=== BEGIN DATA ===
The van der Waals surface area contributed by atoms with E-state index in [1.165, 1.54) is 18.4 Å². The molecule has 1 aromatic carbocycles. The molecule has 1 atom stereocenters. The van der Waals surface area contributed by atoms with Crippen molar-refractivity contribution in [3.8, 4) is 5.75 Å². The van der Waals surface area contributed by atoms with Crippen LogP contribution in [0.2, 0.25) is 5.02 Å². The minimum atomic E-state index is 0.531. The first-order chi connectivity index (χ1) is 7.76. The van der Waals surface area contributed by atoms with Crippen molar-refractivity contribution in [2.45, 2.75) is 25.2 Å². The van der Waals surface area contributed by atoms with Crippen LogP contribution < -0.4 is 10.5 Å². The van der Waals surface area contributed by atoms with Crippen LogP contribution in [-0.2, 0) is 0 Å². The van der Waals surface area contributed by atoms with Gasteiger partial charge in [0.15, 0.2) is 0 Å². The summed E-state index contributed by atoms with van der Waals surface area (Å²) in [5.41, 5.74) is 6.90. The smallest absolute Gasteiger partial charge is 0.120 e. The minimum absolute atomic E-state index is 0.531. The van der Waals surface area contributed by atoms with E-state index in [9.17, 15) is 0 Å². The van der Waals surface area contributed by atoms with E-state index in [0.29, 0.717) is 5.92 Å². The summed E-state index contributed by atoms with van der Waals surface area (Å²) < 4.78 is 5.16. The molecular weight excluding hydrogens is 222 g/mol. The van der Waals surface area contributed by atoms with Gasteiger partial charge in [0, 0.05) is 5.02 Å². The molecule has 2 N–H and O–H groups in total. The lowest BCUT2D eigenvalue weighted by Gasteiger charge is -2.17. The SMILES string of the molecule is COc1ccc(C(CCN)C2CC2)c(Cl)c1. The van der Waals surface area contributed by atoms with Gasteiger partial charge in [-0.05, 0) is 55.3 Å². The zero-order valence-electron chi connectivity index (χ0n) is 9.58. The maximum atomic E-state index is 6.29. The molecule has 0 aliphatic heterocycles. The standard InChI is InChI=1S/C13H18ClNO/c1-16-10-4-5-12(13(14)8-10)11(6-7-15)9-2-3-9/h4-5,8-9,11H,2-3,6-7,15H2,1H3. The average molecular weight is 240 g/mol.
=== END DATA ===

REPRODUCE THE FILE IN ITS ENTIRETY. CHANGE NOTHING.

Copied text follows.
The van der Waals surface area contributed by atoms with E-state index in [1.165, 1.54) is 18.4 Å². The molecule has 1 aromatic carbocycles. The molecule has 1 atom stereocenters. The van der Waals surface area contributed by atoms with Crippen molar-refractivity contribution in [3.8, 4) is 5.75 Å². The van der Waals surface area contributed by atoms with Crippen LogP contribution in [0.2, 0.25) is 5.02 Å². The minimum atomic E-state index is 0.531. The first-order chi connectivity index (χ1) is 7.76. The van der Waals surface area contributed by atoms with Crippen molar-refractivity contribution in [2.45, 2.75) is 25.2 Å². The van der Waals surface area contributed by atoms with Crippen LogP contribution < -0.4 is 10.5 Å². The van der Waals surface area contributed by atoms with Crippen LogP contribution in [-0.2, 0) is 0 Å². The van der Waals surface area contributed by atoms with Gasteiger partial charge in [0.15, 0.2) is 0 Å². The summed E-state index contributed by atoms with van der Waals surface area (Å²) in [5.41, 5.74) is 6.90. The smallest absolute Gasteiger partial charge is 0.120 e. The minimum absolute atomic E-state index is 0.531. The van der Waals surface area contributed by atoms with E-state index in [9.17, 15) is 0 Å². The van der Waals surface area contributed by atoms with E-state index in [0.29, 0.717) is 5.92 Å². The summed E-state index contributed by atoms with van der Waals surface area (Å²) < 4.78 is 5.16. The molecular weight excluding hydrogens is 222 g/mol. The van der Waals surface area contributed by atoms with Gasteiger partial charge in [0, 0.05) is 5.02 Å². The molecule has 2 N–H and O–H groups in total. The lowest BCUT2D eigenvalue weighted by Gasteiger charge is -2.17. The SMILES string of the molecule is COc1ccc(C(CCN)C2CC2)c(Cl)c1. The van der Waals surface area contributed by atoms with Gasteiger partial charge in [-0.05, 0) is 55.3 Å². The zero-order valence-electron chi connectivity index (χ0n) is 9.58. The maximum atomic E-state index is 6.29. The molecule has 0 aliphatic heterocycles. The standard InChI is InChI=1S/C13H18ClNO/c1-16-10-4-5-12(13(14)8-10)11(6-7-15)9-2-3-9/h4-5,8-9,11H,2-3,6-7,15H2,1H3. The average molecular weight is 240 g/mol.